Fort Worth voters have approved almost $1 billion in school bonds over the last 12 years.

Dansby said the district needs a program management firm to review projects and provide oversight.

“Our organization is not set up for construction,” he said. “We are very proud of our staff, but they do maintenance and take care of what is in place.”

The program manager’s job is to “actually come in and investigate all these different things, take input from our staff … as far as getting in and doing the real investigating and doing the cost estimates and those things.”

Construction experts including LePatner, who has developed a fixed-price methodology to ensure that his client’s projects are on budget and on time, say Dansby’s concerns are valid.

“That is fine to get an experienced contractor, an owner’s rep,” LePatner said.

Fees owed to the company should also be more transparent and should be negotiated, Harrison and other construction officials contend.

The company’s contract for a lump sum fee, for example, does not provide an itemized list of proposed salaries for AECOM employees. Dansby said the company is required to present the information before “we agree on anything.” The Star-Telegram requested a breakdown of AECOM salaries, but it was not provided.

A provision in AECOM’s current contract for bond planning services contains a clause that allows the school board to hire the company as its program manager without seeking alternative proposals from other companies.

“I don’t see any reason why we wouldn’t do the same thing, but it is up to the board to make that decision,” Dansby said. “As we move forward, it is something that we have to consider after the bond is passed.”

In 2007, the district used Magellan K12 to determine construction costs for the bond program, then hired AECOM to oversee the work.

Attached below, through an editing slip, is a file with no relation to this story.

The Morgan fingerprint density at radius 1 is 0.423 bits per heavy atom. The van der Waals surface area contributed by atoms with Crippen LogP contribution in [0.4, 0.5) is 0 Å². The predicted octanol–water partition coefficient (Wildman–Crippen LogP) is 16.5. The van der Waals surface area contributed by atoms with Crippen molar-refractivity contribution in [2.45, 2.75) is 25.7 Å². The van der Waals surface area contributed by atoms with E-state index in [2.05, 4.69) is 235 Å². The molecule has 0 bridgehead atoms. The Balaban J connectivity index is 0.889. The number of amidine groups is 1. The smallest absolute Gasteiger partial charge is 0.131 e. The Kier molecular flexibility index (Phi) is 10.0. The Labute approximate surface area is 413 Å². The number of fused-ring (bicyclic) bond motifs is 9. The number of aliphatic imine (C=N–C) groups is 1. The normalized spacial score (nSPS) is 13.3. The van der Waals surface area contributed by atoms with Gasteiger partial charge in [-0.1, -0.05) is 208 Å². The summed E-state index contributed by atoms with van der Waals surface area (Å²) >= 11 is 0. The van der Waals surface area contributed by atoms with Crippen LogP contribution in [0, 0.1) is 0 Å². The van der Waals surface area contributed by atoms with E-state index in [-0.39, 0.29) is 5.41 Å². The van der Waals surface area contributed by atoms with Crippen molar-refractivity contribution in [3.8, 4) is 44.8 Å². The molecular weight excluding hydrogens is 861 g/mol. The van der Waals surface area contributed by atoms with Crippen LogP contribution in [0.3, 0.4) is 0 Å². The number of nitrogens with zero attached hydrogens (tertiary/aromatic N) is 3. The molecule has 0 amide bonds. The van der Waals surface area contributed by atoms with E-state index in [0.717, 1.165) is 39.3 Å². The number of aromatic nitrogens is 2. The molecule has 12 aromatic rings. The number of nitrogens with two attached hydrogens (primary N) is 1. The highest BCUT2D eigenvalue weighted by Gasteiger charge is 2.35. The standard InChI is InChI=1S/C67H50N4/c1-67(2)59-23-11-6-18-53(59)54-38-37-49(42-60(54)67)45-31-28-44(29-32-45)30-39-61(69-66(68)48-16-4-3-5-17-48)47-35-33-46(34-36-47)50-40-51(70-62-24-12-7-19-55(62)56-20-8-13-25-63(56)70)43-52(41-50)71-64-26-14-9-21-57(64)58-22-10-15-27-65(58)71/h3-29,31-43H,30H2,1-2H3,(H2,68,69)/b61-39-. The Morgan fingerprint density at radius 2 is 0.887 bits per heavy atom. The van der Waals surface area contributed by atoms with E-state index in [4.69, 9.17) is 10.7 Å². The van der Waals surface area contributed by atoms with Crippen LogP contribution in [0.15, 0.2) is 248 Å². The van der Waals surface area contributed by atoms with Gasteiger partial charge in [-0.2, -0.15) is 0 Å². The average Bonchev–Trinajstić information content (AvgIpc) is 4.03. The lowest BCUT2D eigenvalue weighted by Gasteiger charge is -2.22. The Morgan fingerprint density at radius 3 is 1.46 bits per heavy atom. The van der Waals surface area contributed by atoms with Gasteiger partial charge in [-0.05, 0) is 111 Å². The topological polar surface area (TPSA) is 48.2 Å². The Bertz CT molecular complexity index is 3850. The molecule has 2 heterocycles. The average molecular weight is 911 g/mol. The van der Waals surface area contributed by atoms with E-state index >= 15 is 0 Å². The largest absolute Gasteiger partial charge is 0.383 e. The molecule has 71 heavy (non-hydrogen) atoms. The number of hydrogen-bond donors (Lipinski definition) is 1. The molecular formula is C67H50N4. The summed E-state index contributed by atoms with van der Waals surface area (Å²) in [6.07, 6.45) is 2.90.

‘It is a true partnership’

Dansby believes an established relationship with AECOM personnel has helped keep the project on track.

“We insisted that you bring us the team that’s going to work with us in the next four years,” Dansby said. “That’s who I want to see and talk to.”

The same people are on board today, he said.

“We tell them what we want and they go out and make sure our facilities are going to meet those needs. It is a true partnership,” Dansby said.

Kristabel Lopez, program executive for AECOM, said the company worked on nearly 70 bid packages as part of the 2007 bond.

If the 2013 bond passes, AECOM could hire up to 26 team members, including 12 project managers, architects, engineers and other construction specialists. AECOM also hires local professionals to participate on its team.

And if school officials don’t like the work, they can cut ties, Lopez said.

“We are paid based on completion,” Lopez said. “If we are here and we have all this staff and don’t produce the deliverables, we don’t get paid.”

Yamil Berard, 817-390-7705 Twitter: @yberard